Well this is it… next week is officially my last week in the MTC, and then it’s off to Slovenia! Even though we’re all pretty nervous to have to speak to real Slovenes, it’s so exciting to be able to actually go on our “real” mission. And it is coming just at the right time. I’m not sure how much more of the MTC I could handle. It’s an awesome place, but it’s hard being completely isolated from the rest of the world, and it’s hard to sit in class for hours and hours each day. We’re all going a bit stir crazy I think (8 weeks will do that to a person), and just want to get out there and do real missionary work!
I forgot to mention the devotional I prayed in! It was great to be able to sit up on the stand during the devotional, and see it from that perspective (and from those comfortable seats!). I gave the opening prayer and it went just fine. The speaker that night was Elder Don Clarke of the 70, and a member of the Missionary Executive Committee. He works closely with the Prophet and Apostles to run the missionary department. He was an excellent speaker, and gave us some really practical advice for our missions.
I guess I’ll share a few things I learned this week (sorry for the lack of cohesion in this!):
I learned that it’s okay to say “I don’t know”. We were teaching “Marko” (a recent convert to the Church) about temples, and he asked us quite a few questions that I honestly didn’t know the answer to (or questions that don’t have an answer). Up until this point, I thought that as the missionary it was responsibility to answer every single question the investigator has. What I realized though is that I don’t know everything, and that people wont get angry or offended if I simply and humbly tell them that I don’t know the answer.
In connection with all of that, I learned that a teacher (or missionary in my case) shouldn’t hand everything to the investigator, so to speak. I realized that it is so much more helpful to the investigator, for them to find some things out on their own. If they don’t, and if I simply tell them everything they’ll ever need to know, they’ll never gain their own testimony. An example of this was in a lesson on the word of wisdom. Our investigator essentially asked us why we are not allowed to drink coffee and tea. Initially, I wanted to jump into a discussion about heath, about obedience, and about following the counsel of modern prophets. Instead though, I decided to talk very simply about following God’s commandments, and then asked our investigator to read the scriptures we had discussed, ponder them, and then find out for himself through prayer if what I was saying is right. Again, another lesson to me that the missionary is simply there to teach and invite. God, Christ, and the Holy Ghost do the rest.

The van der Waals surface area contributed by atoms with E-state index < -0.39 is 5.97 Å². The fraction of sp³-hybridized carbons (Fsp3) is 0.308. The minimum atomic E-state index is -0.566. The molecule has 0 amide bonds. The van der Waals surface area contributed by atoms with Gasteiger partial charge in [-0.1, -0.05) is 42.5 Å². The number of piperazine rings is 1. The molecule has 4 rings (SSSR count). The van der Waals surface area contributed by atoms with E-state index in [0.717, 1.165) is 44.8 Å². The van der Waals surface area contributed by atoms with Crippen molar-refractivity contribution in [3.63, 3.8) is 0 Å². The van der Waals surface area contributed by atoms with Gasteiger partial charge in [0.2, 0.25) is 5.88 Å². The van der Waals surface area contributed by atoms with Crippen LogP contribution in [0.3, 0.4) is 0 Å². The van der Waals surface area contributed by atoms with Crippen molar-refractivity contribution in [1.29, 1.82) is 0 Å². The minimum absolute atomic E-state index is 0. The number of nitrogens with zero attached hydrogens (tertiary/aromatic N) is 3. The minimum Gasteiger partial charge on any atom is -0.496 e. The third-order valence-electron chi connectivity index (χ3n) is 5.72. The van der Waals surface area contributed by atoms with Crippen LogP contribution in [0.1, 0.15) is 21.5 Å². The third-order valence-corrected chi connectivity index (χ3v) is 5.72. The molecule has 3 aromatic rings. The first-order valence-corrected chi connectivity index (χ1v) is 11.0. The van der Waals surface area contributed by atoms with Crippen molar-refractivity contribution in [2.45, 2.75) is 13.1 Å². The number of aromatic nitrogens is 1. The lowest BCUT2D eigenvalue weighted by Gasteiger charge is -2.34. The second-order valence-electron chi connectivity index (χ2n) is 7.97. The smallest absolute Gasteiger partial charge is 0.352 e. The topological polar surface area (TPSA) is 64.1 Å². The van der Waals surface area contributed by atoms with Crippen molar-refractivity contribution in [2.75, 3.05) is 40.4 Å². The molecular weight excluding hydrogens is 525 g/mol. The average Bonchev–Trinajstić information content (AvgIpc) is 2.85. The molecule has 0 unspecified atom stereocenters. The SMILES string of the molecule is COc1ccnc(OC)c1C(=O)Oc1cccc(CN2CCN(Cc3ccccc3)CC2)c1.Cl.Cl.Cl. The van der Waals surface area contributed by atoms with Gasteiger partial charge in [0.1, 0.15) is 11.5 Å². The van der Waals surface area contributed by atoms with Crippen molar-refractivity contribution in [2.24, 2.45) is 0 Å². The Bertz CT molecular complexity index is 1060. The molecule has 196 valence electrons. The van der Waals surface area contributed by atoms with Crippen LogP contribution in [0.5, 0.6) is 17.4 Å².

So those are some of my thoughts from the week.
On a happier note, we get our flight plans tomorrow! That’ll tell us exactly when we leave, and what our itinerary is. It’s so exciting!!
Anyway, I love you all so much, and think about you all of the time.
– Staresina Davis